post’s  cultural           programs.   In his official                   comment       on
    the Panel report,             then USIA Director    Keogh                asked:

            “HOW much would mutual               understanding           be worth
            if the current          problems       and day-to-day            issues
            which form much of the substance                      of relations
            between countries             are intentionaliy             avoided?
            Is there       not real danger          that     the programs           of
.           ICA would lack substance                and realism          anr! would
            not be taken         seriously?         As the American
            Foreign     Service       Association,         representing           the
            career    officers        in the State        Department,           AID
             [Agency     for International            Development],            and
            USIA, has stated,             a result      of such reorganiza-
            tion    would be ‘a t:ultural             program        whose insula-
            tion from the central              concerns        of the Embassy
            would almost         certainly       undermine         its relevance.            ’
            The public         would be justified            in questioning
            whether      they should         be paying       for programs           that
            are so insulated            from American          policy.”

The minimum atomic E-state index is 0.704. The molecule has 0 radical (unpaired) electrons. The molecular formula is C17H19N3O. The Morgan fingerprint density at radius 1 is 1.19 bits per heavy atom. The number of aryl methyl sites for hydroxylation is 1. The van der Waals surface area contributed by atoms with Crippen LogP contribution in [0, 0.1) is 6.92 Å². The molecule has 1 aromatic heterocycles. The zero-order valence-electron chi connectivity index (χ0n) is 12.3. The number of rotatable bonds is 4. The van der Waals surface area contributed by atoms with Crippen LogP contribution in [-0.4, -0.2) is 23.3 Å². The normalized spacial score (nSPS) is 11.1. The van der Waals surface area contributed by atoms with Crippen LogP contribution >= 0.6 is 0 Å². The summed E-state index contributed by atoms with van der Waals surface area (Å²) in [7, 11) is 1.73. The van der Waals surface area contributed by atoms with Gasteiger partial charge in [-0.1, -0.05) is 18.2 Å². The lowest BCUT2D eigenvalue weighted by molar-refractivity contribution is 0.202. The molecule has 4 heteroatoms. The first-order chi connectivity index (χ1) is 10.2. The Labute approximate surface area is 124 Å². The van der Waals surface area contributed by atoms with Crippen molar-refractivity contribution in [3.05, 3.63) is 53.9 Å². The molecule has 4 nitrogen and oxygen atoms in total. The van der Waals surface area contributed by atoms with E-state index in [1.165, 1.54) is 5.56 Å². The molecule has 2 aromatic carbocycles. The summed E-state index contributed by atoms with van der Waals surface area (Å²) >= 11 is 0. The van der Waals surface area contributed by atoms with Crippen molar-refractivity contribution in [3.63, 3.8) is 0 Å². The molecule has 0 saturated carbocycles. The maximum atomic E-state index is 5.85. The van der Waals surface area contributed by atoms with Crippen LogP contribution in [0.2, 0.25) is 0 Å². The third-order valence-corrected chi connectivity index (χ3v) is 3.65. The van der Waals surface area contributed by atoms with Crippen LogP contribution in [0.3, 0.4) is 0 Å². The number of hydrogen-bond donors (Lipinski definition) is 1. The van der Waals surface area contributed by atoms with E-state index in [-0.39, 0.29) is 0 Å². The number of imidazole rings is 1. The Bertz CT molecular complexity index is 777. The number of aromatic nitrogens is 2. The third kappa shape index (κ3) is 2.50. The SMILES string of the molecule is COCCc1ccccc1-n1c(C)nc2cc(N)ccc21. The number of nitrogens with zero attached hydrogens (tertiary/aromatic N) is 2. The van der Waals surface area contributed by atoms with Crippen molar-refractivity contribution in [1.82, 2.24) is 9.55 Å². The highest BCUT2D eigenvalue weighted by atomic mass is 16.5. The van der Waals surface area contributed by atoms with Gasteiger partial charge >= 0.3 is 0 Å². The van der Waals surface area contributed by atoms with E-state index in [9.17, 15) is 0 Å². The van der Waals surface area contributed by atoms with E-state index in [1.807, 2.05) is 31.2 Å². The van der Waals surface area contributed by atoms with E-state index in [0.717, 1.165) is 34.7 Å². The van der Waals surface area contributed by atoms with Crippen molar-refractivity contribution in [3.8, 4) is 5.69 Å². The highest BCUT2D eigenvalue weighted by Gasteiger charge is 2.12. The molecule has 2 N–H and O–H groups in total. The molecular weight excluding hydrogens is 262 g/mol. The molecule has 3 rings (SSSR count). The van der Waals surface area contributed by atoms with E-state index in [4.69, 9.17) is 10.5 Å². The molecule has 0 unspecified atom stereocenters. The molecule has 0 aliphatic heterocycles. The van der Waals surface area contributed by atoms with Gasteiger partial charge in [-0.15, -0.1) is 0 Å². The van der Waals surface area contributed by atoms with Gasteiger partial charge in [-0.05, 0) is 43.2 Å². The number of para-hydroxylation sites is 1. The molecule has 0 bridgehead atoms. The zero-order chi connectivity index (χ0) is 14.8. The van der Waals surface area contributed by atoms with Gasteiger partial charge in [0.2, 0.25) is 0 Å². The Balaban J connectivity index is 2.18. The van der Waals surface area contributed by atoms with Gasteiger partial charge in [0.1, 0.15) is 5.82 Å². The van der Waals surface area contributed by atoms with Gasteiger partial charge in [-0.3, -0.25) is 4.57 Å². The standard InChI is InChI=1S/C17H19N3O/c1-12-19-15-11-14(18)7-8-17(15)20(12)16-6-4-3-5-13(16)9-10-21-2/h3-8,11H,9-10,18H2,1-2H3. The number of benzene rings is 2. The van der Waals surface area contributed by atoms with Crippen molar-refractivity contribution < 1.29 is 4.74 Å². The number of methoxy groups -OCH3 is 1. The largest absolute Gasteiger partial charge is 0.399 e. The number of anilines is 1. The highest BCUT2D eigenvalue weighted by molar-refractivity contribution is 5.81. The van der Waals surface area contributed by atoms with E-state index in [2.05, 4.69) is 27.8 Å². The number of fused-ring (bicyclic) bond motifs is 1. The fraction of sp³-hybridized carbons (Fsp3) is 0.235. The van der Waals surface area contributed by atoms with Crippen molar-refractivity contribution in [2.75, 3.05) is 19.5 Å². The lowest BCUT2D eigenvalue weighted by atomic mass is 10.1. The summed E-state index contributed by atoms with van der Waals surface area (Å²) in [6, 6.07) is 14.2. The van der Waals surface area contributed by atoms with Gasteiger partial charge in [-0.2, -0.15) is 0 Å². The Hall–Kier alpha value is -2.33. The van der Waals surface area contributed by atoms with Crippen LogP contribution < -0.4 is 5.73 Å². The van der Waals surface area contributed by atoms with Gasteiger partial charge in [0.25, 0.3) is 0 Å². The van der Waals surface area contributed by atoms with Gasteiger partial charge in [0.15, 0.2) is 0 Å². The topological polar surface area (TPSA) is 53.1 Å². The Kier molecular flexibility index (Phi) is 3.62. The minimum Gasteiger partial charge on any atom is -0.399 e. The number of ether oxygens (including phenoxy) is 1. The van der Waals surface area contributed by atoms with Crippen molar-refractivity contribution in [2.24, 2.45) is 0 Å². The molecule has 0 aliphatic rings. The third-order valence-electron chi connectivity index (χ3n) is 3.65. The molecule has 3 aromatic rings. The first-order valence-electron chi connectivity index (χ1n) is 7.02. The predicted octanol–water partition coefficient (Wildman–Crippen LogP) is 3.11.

The    present     Director        of USIA, John E. Reinhardt,
    has taken        a similar      position,       asserting   that   “the main
    enemy of       an information          program     * * * would be fragmen-
    tation,       setting     up separate        bureaucracies     for the oper-
    ation    of    different      parts      of the program.”
            Transferring         USIA’s        policy      information          function        would,
    as the Panel notes,              entail       the transfer            of the Wireless
    File    and its staff.             It has been suggested                  that     this     pro-
    posal     represents        a misreading            of what the Wireless                 File
    is and what is required                  to make it work.               This     is a high
    frequency       radio     teletype         network       by which USIA Headquarters
    on weekdays        transmits         five      regional       files     to 130 posts.
    The contents         are primarily            official        texts,      policy       state-
    ments,      and backgrounders.                In addition,            news roundups
    are provided         to posts        in countries           not adequatelv             served        .
    by commercial          media,      and essential            program       materials          are
    carried      for other        agency elements--VOA                  broadcast        schedules,